121. Life and Adventures of Joe Thompson. [xii, col.b]
122. Life of Harriot Stuart.
123. Life of Patty Saunders.
124. Life and History of a Pilgrim.
125. Life and Adventures of Sobrina.
126. Life of Corporal Bates, a Broken-hearted Soldier.
127. Life Life and Adventures of Coll. Jack.
128. Life and Adventures of James Ramble, Esq.
129. Life of Charles Osborn, Esq.
130. Life of Mr. John Van.
131. Life and Opinions of Miss Sukey Shandy, of Bow-Street, Gentlewoman.
132. Love and Friendship, or the Fugitive.
133. Lydia.
134. Marriage Act.
135. Memoirs of the Countess of Berci.
136. Memoirs of Fanny Hill.
137. Memoirs of a Man of Quality.
138. Memoirs of the Life of John Medley, Esq.
139. Memoirs of a Coxcomb.
140. Memoirs of the Shakespeare’s Head Tavern.
141. Memoirs of the Celebrated Miss Fanny M—.
142. Memoirs of B— Tracey.
143. Memoirs of Fidelio and Harriot.
144. Memoirs of Sir Tho. Houghson and Mr. Joseph Williams.
145. Memoirs of an Oxford Scholar.
146. Memoirs of a Young Lady of Quality.
147. Memoirs of the Noted Buckhorse.
148. Memoirs of a Certain Island. [xiii, col.a]
149. Memoirs of a Man of Pleasure.
150. Memoirs of a Young Lady of Family.
151. Memoirs of Sir Charles Goodville.
152. Modern Characters Illustrated by Histories.
153. Modern Lovers.
154. Modern Story-teller.
155. Mother.
156. Mother-in-Law.
157. Nominal Husband.
158. New Atalantis for the Year One Thousand Seven Hundred and Fifty-eight.
159. New Atalantis for the Year One Thousand Seven Hundred and Fifty-nine.
160. New Atalantis for the Year One Thousand Seven Hundred and Sixty.
161. Pamela.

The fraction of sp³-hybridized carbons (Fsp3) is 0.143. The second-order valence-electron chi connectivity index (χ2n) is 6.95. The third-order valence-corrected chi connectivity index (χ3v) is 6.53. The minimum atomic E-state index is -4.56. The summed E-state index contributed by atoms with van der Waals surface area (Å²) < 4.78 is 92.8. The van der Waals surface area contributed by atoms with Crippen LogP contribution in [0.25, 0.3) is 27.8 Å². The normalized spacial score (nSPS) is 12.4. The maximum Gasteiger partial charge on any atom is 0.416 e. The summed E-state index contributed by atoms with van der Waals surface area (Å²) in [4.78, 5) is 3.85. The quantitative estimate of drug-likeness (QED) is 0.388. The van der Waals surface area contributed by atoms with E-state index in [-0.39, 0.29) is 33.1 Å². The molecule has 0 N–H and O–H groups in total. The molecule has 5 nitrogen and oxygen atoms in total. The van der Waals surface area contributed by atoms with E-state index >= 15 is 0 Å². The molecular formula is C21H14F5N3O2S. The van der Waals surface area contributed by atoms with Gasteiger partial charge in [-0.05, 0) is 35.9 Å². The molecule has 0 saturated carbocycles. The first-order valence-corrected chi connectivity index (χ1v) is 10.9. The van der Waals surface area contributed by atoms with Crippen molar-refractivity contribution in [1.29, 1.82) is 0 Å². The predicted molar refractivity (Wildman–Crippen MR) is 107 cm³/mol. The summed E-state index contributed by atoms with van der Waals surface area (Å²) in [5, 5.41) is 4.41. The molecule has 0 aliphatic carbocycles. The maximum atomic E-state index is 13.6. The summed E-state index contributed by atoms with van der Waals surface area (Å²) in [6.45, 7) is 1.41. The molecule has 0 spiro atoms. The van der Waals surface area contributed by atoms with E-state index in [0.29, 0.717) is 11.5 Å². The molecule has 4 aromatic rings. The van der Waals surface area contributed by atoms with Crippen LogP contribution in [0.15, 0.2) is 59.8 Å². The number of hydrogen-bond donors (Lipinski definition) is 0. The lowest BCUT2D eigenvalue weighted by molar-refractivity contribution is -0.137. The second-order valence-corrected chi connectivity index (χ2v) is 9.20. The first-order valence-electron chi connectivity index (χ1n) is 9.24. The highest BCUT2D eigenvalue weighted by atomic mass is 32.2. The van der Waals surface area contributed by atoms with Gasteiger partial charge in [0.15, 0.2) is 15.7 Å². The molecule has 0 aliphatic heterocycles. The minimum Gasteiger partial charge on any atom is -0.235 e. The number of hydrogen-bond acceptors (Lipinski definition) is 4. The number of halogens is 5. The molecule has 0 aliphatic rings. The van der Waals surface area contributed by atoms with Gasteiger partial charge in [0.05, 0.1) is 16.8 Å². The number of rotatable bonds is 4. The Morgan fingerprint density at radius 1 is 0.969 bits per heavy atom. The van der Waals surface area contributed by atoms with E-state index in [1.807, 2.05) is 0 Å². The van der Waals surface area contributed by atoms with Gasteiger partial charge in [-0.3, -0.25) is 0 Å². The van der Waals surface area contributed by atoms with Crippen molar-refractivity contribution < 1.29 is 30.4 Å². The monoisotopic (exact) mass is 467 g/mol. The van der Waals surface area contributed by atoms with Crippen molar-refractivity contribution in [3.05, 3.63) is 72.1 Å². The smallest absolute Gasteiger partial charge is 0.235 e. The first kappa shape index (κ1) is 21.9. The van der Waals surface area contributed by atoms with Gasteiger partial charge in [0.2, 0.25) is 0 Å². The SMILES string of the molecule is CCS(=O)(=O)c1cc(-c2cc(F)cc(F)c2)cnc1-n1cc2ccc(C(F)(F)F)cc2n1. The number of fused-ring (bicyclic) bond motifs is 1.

162. Polydore and Julia.
163. Prostitutes of Quality, or Adultery a la Mode; being Authentic and Genuine Memoirs of Several Persons of the Highest Quality.
164. Reformed Coquet.
165. Revolutions of Modesty. [xiii, col.b]
166. Rival Mother.
167. Rosalinda.
168. Roxana.
169. School of Woman, or Memoirs of Constantia.
170. Sedan, in which many New and Entertaining Characters are introduced.
171. Sisters.
172. Skimmer.
173. Sopha.
174. Spy on Mother Midnight, or F—’s Adventures.
175. Stage Coach.
176. Temple-Beau, or the Town-Rakes.
177. Theatre of Love, a Collection of Novels.
178. True Anti Pamela.
179. Widow of the Wood.
180. Zadig, or the Book of Fate.
181. Zara and the Zarazians.
182. Zulima, or Pure Love.

[UPDATED 21 October 2017: since 2009, Polly Honeycombe has been briefly noticed by David A. Brewer, "Print, Performance, Personhood, Polly Honeycombe," Studies in Eighteenth-Century Culture, 41, no. 1 (2012): 185–94; and by Amelia Dale, in her University of Sydney Beauchamp Literary Prize essay "Dramatic extraction and Polly Honeycombe's &c. (2012), a revised version of which appeared as "'Acting It as She Reads': Affective Impressions in Polly Honeycombe," in Passions, Sympathy and Print Culture, edited by H. Kerr, D. Lemmings and R. Phiddian (London: Palgrave Macmillan, 2016), 165–82.]